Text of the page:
In the context menu that opens, select the desired action.
Configure the action in the action table.
Drag and drop
You can also drag UI elements from the element tree to the action table directly. This works the same way as adding them to the repository beforehand and then dragging them to the action table.
If your device is connected via USB you can also add a ‘Deploy iOS App’ action to automatically deploy the current version of your application under test for each test run. Choose the device, the file location of the app archive and the app id to enable automated deployment.
Add ‘Deploy iOS App’ action
After you’ve filled the recording module with actions as described above, the action table may look something like this:
Action #2 is a ‘Run Mobile App’ action which resets the instrumented app on the selected device.
Action #3 is a Touch Event on a button. There are two different kinds of touch events recognized by Ranorex:
- A normal ‘Touch’ which is equivalent to a mouse click on a desktop machine,
- A ‘Long Touch’ which can be compared to a right click.
The duration for both ‘Touch’ and ‘Long Touch’ can be defined in the properties pane. You can open this pane by clicking the context menu item ‘Properties’ on the ‘Touch Event’ action item.
Action #4 is a ‘Set Value’ action, which is typically used for keyboard input.
Action #5 is a ‘Mobile Key Press’ action. With a ‘Mobile Key Press’ action you can simulate the ‘Enter’ button on your devices keyboard.
Action #6 is a ‘Wait For Not Exists’ action, which is useful for cases where an item indicates a loading process and the automation should continue after the item has disappeared.
Action #7 is a ‘Validate’ action as was previously described.
Action #8 is a ‘Get Value’ action, which can be used to write back an attribute value of a control to a variable for further processing.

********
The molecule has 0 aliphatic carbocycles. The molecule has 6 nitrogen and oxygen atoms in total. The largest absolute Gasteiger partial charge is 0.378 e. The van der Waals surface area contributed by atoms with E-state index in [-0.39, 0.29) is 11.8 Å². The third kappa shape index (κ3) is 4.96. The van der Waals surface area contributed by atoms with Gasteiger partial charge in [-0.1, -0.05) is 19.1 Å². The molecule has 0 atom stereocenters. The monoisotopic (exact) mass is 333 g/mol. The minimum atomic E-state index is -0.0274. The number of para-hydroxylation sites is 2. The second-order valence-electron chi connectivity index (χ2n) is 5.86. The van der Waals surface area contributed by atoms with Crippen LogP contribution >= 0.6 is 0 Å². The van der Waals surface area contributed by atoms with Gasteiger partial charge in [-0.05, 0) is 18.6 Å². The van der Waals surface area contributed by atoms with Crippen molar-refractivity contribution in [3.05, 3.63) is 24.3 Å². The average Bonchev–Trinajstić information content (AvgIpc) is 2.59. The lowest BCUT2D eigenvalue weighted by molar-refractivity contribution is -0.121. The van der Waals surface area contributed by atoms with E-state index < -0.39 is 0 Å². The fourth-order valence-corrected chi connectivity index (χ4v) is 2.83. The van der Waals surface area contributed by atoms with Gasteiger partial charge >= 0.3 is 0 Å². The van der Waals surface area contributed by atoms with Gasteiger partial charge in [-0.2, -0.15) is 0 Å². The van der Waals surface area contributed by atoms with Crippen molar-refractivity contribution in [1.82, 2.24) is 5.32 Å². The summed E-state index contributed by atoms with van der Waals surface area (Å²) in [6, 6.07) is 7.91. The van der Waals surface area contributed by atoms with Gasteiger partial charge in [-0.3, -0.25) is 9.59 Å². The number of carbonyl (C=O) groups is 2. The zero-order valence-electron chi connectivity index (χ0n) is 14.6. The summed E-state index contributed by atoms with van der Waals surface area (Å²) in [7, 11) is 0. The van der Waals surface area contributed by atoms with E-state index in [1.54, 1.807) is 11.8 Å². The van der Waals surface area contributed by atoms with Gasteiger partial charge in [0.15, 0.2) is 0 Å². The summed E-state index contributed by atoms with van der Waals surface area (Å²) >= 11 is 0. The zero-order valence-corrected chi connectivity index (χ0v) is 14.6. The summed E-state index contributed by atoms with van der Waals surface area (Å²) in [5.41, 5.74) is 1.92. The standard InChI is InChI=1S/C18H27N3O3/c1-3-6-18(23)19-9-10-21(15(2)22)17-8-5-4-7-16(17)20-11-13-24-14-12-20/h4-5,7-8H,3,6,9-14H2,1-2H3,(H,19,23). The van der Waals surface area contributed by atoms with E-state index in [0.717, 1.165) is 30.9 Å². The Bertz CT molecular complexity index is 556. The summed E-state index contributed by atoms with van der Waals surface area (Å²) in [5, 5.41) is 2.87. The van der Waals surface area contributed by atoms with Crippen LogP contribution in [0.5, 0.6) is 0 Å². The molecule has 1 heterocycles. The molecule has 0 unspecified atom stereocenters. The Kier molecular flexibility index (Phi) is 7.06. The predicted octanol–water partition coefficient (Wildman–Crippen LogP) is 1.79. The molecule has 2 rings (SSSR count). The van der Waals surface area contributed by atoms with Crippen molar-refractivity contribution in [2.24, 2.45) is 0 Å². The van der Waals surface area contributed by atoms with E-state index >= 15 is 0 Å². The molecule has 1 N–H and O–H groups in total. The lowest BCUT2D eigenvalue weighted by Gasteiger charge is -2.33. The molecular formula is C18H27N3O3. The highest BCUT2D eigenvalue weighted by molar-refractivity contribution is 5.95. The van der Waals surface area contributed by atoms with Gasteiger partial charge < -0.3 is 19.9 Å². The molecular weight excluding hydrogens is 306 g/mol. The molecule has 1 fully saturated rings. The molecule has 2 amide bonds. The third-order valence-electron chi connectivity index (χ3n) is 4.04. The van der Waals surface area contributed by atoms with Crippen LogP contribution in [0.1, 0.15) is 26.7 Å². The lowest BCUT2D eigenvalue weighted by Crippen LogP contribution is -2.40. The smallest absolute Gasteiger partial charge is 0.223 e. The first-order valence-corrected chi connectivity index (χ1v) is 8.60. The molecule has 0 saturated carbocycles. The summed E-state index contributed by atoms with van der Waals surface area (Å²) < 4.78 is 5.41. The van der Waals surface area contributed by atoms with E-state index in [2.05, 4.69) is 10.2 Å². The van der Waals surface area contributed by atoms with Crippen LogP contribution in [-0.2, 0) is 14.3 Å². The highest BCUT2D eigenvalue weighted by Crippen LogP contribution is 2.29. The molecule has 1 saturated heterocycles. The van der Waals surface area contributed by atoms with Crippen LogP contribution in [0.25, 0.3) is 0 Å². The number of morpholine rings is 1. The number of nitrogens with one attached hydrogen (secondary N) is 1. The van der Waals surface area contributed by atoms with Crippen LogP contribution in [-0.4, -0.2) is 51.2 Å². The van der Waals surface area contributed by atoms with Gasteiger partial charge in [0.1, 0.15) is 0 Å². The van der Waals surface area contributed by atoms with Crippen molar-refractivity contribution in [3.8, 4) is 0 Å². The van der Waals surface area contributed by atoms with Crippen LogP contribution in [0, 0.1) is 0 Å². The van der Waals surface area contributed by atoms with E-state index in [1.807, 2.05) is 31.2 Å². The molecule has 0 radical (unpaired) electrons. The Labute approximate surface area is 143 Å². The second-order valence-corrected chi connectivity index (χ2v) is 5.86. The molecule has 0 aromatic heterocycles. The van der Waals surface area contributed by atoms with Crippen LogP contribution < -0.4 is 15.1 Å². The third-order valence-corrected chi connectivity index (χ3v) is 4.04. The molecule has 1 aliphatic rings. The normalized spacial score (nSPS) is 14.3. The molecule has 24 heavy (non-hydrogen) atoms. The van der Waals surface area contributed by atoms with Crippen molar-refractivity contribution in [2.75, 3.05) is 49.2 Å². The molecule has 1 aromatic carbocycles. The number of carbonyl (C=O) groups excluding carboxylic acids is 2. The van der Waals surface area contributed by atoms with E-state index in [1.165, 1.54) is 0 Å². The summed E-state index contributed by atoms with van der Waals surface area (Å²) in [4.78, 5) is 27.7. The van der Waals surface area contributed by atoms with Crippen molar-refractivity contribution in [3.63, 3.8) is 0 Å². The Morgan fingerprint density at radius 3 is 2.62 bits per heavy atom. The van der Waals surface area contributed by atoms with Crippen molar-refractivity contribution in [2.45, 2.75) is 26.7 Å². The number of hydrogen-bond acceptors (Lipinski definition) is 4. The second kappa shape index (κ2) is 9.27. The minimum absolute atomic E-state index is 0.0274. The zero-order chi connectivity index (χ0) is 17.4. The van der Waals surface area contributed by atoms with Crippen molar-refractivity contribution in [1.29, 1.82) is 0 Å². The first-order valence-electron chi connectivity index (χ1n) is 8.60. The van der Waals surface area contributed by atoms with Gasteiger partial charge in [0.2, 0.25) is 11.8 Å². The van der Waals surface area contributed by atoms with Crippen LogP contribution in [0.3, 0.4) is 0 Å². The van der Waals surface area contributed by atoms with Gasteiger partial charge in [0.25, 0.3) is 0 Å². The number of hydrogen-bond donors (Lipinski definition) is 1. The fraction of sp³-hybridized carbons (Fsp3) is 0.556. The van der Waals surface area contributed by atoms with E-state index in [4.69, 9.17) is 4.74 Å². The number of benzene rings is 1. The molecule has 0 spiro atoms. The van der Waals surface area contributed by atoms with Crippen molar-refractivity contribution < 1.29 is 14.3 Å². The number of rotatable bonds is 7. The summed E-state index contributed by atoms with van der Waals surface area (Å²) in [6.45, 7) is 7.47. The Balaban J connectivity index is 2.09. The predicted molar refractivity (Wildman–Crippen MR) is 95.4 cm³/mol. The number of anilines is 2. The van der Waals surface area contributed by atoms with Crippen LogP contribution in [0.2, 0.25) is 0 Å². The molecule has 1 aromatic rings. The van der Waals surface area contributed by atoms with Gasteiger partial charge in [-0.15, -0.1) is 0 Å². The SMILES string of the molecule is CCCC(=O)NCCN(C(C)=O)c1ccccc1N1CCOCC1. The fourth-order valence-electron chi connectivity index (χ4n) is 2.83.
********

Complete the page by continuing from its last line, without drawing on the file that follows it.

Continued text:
Action #9 is a ‘Report’ action, which is used to add information to the test report.
Action #10 is an ‘Invoke Action’ which performs a scroll action on a table control to its index ‘0’. Invoke actions directly call the corresponding method of the selected adapter.
You can use the invoke action to call user-defined methods or get and set user-defined members.
To call such a user-defined method
- Type ‘CallMethod’ into the action name field of the invoke action
- Add the method name to the first argument field
- In the following argument field enter a value or choose a variable you want to pass to the method
- Repeat the previous step for all additional arguments
To get or set a member, use ‘GetMember’ or ‘SetMember’ instead of ‘CallMethod’ as the action name.
For further details about invoke action, have a look at ⇢ Invoking actions.
User-defined methods can also be invoked from code in the same way. Here is a short example:
Action #11 is a ‘Close Application’ action. ‘Close Application’ actions stop the selected application on the mobile device.
Simply run your test as usual by pressing the ‘Run’ button. It will then be performed on your mobile device.